This question was included in the latest Stack Overflow user survey. It is not a trick question (there are only peanut M&Ms in the jar). 15,486 respondents answered. 80 respondents guessed "a lot", 46 guessed "many", 43 guessed "not enough", and 22 guessed "none." All of these respondents were disqualified because their guesses aren't numbers.

500 was the most frequent guess (541). It is an underestimate by more than a few hundred M&Ms.

3 people guessed correctly. 2 left contact information. We are reaching out to them now.

The M&M question

And we're putting the finishing touches on the rest of the survey results. The big release will be published within the next few days.

  • 93
    And what was the correct number? Damn, you people are teazes.
    – user1228
    Mar 24, 2015 at 15:44
  • 55
    Can I find out how much I guessed? I think I estimated it around 1000, but I totally forgot what number I entered. Well, I don't think I left contact information anyway. So I must be the one who guessed correctly, and won't get anything. :) Mar 24, 2015 at 15:50
  • 2
    @Will I suspect its the "if you don't follow the UI / workflow properly of answering your own question, you will find it difficult to promptly post a self answer."
    – user289086
    Mar 24, 2015 at 16:30
  • 15
    I second the request for knowing our individual answers, if that is possible. It would be interesting to compare our answers against the rest of the sample, and I, like I'm sure many people, totally forgot how I answered most everything. :) Mar 24, 2015 at 18:50
  • 26
    All of these respondents were disqualified because their guesses aren't numbers. Where did the rules state that the answer had to be numerical?
    – Peter M
    Mar 24, 2015 at 20:59
  • 22
    If I add my own answer to this meta post and it gets more upvotes than the one claiming it's 940, does that mean my answer is more right? Hmmmmm
    – DavidG
    Mar 24, 2015 at 21:10
  • 15
    I was the one who didnt leave contact info. You may contact me whenever :) Mar 24, 2015 at 21:13
  • 13
    Do any hardened Stack Overflow users seriously expect the correct answer to be the one with the most upvotes? @DavidG Mar 24, 2015 at 21:13
  • 8
  • 4
    The answer was zero! John Skeet ate them all.
    – Jane S
    Mar 25, 2015 at 5:10
  • 12
    I forgot my answer. Anyone know a way of finding out what it was? Or at least a link to the survey so I can search my history? :) Mar 25, 2015 at 12:04
  • 4
    I guess nobody read this... sciencemag.org/content/303/5660/990 ...or this : en.wikipedia.org/wiki/Random_close_pack
    – J...
    Mar 26, 2015 at 0:00
  • 8
    Urrgngen! Sorry, pet peeve, but couldn't you just contact them, rather than 'reaching out'?
    – Benjol
    Mar 26, 2015 at 7:14
  • 2
    @VioletGiraffe Around the beginning of february IIRC. It was pinned to the "Hot Meta Posts" area for the 2 weeks it was available. Mar 26, 2015 at 19:18
  • 5
    I still maintain the answer is 42, for sufficiently large values of 42. Just sayin' Apr 7, 2015 at 18:52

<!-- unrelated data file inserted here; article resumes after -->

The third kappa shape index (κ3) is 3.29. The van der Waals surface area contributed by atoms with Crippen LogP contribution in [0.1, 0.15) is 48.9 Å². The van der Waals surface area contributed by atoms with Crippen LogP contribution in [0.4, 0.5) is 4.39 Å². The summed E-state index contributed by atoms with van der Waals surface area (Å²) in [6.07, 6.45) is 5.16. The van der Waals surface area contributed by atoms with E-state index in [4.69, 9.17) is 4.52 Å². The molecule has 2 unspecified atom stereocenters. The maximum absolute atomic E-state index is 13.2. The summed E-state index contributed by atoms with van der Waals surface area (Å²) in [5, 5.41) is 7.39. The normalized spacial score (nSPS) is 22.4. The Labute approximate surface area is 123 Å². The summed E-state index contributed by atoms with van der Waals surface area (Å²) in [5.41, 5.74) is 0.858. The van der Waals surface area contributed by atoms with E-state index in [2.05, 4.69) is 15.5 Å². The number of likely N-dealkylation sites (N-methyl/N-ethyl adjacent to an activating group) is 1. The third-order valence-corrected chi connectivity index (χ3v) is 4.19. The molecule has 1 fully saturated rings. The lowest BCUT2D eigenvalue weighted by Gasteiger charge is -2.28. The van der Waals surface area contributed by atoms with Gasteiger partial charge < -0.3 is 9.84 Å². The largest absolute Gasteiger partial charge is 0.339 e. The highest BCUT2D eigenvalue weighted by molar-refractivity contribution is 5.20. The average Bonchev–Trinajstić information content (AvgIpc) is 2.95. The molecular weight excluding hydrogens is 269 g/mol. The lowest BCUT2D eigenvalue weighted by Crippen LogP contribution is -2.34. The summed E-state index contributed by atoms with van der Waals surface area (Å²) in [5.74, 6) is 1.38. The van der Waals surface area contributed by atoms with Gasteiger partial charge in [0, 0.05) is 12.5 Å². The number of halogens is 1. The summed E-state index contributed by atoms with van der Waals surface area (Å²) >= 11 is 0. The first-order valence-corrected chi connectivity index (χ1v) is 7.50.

6 Answers 6


Clearly the correct answer is explained by the following program.

function strdiff(s1, s2) {
  function aClosureCalled(str) {
    var i = str.length, n = 0;
    while (i--) {
      n += str.charCodeAt(i);
    return n;
  return Math.abs(aClosureCalled(s1) - aClosureCalled(s2));

(function() {
  var nMandMsAGuessing = "How many peanut M&M's are in this jar?",
      // oh no they changed the number of lines in the logo :(
      sixStacksOverflowing = 6,
      fiveVariablesLexing = function() {
        return justCauseImRounding(
          strdiff(nMandMsAGuessing, oneSiteOverflowing) / twoStringsAssigning
            ) - sixStacksOverflowing;
      // 4 & 3 ¯\_(ツ)_/¯
      twoStringsAssigning = 2,
      oneSiteOverflowing = "stackoverflow",
      justCauseImRounding = Math.ceil;


  • 8
    How does this work?
    – jkd
    Mar 25, 2015 at 23:51
  • 18
    @jakekimds you press ►Run code snippet and it does display the correct number. You're welcome.
    – Theolodis
    Mar 26, 2015 at 6:52
  • 35
    @jakekimds it just gets the Unicode difference of "How many peanut M&M's are in this jar?" - "stackoverflow" (the two strings that are found in the image in the question), divides that value by 2 (because there are 2 strings), then rounds up (I am a glass half full kind of guy), then it subtracts 6 (the number of lines in the SO logo). All this results in the number 940
    – robbmj
    Mar 26, 2015 at 12:54
  • 13
    This is strangely brilliant. Mar 26, 2015 at 15:24
  • 16
    @Duncan, thanks, but I think it is more strange than brilliant.
    – robbmj
    Mar 26, 2015 at 16:27
  • 1
    @robbmj Is this how they actually decided on the number of M&M's?
    – jkd
    Mar 27, 2015 at 0:23
  • 6
    @jakekimds, I hope not. This answer is intended to be humourus not factual.
    – robbmj
    Mar 27, 2015 at 0:41
  • I wish I knew this before!
    – TLama
    Mar 27, 2015 at 10:36
  • @TLama, know what before when?
    – robbmj
    Mar 27, 2015 at 10:39
  • Know this algorithm when I was filling the survey :)
    – TLama
    Mar 27, 2015 at 10:40
  • Now, did you use tabs or spaces for that algorithm?
    – onebree
    Apr 10, 2015 at 20:58
  • normally I would use tabs, but I think SE saves everything as spaces.
    – robbmj
    Apr 10, 2015 at 21:53


M&Ms guesses - Stack Overflow survey 2015 (among 13,296 respondents who guessed actual numbers)

Best guessers by occupation:

                               Mean    Median
Quality Assurance            762.58    576
Machine learning developer   759.28    632.5
Mobile developer - Android   742.87    576
Developer with a statistics  697.47    588
or mathematics background 
Graphics programmer          661.61    583

Guesses by rep:

                              Mean     Median
10,000+                     713.04     589.5
5,000 to 9,999              699.14     574
3,000 to 4,999              701.60     555
2,000 to 2,999              715.31     550
1,000 to 1,999              672.58     554
500 to 999                  704.83     565
200 to 499                  714.39     550
100 to 199                  682.67     546
50 to 99                    696.35     543
2 to 49                     686.90     544
1                           695.92     546
I don't have an account     702.06     542
Not sure                    649.73     512
  • 30
    The real question is, who ate 940 M&M's?
    – Taryn
    Mar 24, 2015 at 16:57
  • 2
    @bluefeet: I probably ate more than that, but certainly not those... Mar 24, 2015 at 17:06
  • 21
    I really don't think 940 M&Ms could fit in that container...
    – TylerH
    Mar 24, 2015 at 18:07
  • 14
    @TylerH you weren't the only one. Mar 24, 2015 at 18:35
  • 60
    @samthebrand I demand a video of them being withdrawn and eaten one by one! :-D
    – TylerH
    Mar 24, 2015 at 18:38
  • 26
    @rlemon There's already some good information on the web about the packing density constant of peanut M&M's. I know, because I looked it up to answer this! Mar 24, 2015 at 18:49